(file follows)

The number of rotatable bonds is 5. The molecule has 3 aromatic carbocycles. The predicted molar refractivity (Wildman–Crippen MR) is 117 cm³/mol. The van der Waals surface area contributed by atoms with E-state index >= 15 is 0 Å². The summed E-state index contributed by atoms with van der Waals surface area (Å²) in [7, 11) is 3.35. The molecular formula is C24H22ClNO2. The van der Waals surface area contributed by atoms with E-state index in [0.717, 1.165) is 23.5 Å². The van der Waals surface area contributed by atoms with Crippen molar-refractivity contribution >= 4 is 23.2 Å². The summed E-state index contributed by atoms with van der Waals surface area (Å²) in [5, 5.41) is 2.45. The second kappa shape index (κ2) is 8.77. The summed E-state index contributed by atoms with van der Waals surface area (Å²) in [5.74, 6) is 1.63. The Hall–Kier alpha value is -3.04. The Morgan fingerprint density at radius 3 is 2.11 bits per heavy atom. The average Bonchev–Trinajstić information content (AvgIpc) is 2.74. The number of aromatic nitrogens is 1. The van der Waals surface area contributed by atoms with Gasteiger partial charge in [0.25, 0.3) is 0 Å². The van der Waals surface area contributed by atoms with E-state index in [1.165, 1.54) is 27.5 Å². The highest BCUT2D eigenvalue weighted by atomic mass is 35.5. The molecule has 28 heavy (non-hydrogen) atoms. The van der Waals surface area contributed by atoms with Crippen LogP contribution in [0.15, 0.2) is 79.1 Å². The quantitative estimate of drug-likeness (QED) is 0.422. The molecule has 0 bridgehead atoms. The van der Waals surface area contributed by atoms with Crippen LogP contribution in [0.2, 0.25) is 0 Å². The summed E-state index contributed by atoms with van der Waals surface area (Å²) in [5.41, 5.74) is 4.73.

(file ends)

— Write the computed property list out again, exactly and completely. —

The number of rotatable bonds is 5. The molecule has 3 aromatic carbocycles. The predicted molar refractivity (Wildman–Crippen MR) is 117 cm³/mol. The van der Waals surface area contributed by atoms with E-state index >= 15 is 0 Å². The summed E-state index contributed by atoms with van der Waals surface area (Å²) in [7, 11) is 3.35. The molecular formula is C24H22ClNO2. The van der Waals surface area contributed by atoms with E-state index in [0.717, 1.165) is 23.5 Å². The van der Waals surface area contributed by atoms with Crippen molar-refractivity contribution >= 4 is 23.2 Å². The summed E-state index contributed by atoms with van der Waals surface area (Å²) in [5, 5.41) is 2.45. The second kappa shape index (κ2) is 8.77. The summed E-state index contributed by atoms with van der Waals surface area (Å²) in [5.74, 6) is 1.63. The Hall–Kier alpha value is -3.04. The Morgan fingerprint density at radius 3 is 2.11 bits per heavy atom. The average Bonchev–Trinajstić information content (AvgIpc) is 2.74. The number of aromatic nitrogens is 1. The van der Waals surface area contributed by atoms with Gasteiger partial charge in [0.25, 0.3) is 0 Å². The van der Waals surface area contributed by atoms with E-state index in [1.165, 1.54) is 27.5 Å². The highest BCUT2D eigenvalue weighted by atomic mass is 35.5. The molecule has 28 heavy (non-hydrogen) atoms. The van der Waals surface area contributed by atoms with Crippen LogP contribution in [0.15, 0.2) is 79.1 Å². The quantitative estimate of drug-likeness (QED) is 0.422. The molecule has 0 bridgehead atoms. The van der Waals surface area contributed by atoms with Crippen LogP contribution in [0.2, 0.25) is 0 Å². The summed E-state index contributed by atoms with van der Waals surface area (Å²) in [5.41, 5.74) is 4.73.